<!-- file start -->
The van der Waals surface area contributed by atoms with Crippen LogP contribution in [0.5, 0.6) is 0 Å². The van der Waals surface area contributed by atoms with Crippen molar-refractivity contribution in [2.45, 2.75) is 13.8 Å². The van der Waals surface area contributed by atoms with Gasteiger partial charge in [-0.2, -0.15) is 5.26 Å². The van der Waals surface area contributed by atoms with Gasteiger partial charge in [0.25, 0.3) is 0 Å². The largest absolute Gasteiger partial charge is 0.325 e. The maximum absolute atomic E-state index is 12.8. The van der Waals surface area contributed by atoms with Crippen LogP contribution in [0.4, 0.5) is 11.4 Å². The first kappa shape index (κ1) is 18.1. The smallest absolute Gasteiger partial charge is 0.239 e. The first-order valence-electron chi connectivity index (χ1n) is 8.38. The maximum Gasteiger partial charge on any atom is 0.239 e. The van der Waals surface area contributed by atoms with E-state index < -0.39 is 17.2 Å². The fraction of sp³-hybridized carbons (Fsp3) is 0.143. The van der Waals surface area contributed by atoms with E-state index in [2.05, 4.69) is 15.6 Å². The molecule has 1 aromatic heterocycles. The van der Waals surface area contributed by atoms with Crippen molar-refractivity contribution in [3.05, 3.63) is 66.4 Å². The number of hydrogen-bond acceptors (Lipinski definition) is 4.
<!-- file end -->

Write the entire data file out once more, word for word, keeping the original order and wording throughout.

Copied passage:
The van der Waals surface area contributed by atoms with Crippen LogP contribution in [0.5, 0.6) is 0 Å². The van der Waals surface area contributed by atoms with Crippen molar-refractivity contribution in [2.45, 2.75) is 13.8 Å². The van der Waals surface area contributed by atoms with Gasteiger partial charge in [-0.2, -0.15) is 5.26 Å². The van der Waals surface area contributed by atoms with Gasteiger partial charge in [0.25, 0.3) is 0 Å². The largest absolute Gasteiger partial charge is 0.325 e. The maximum absolute atomic E-state index is 12.8. The van der Waals surface area contributed by atoms with Crippen LogP contribution in [0.4, 0.5) is 11.4 Å². The first kappa shape index (κ1) is 18.1. The smallest absolute Gasteiger partial charge is 0.239 e. The first-order valence-electron chi connectivity index (χ1n) is 8.38. The maximum Gasteiger partial charge on any atom is 0.239 e. The van der Waals surface area contributed by atoms with E-state index < -0.39 is 17.2 Å². The fraction of sp³-hybridized carbons (Fsp3) is 0.143. The van der Waals surface area contributed by atoms with E-state index in [2.05, 4.69) is 15.6 Å². The molecule has 1 aromatic heterocycles. The van der Waals surface area contributed by atoms with Crippen molar-refractivity contribution in [3.05, 3.63) is 66.4 Å². The number of hydrogen-bond acceptors (Lipinski definition) is 4.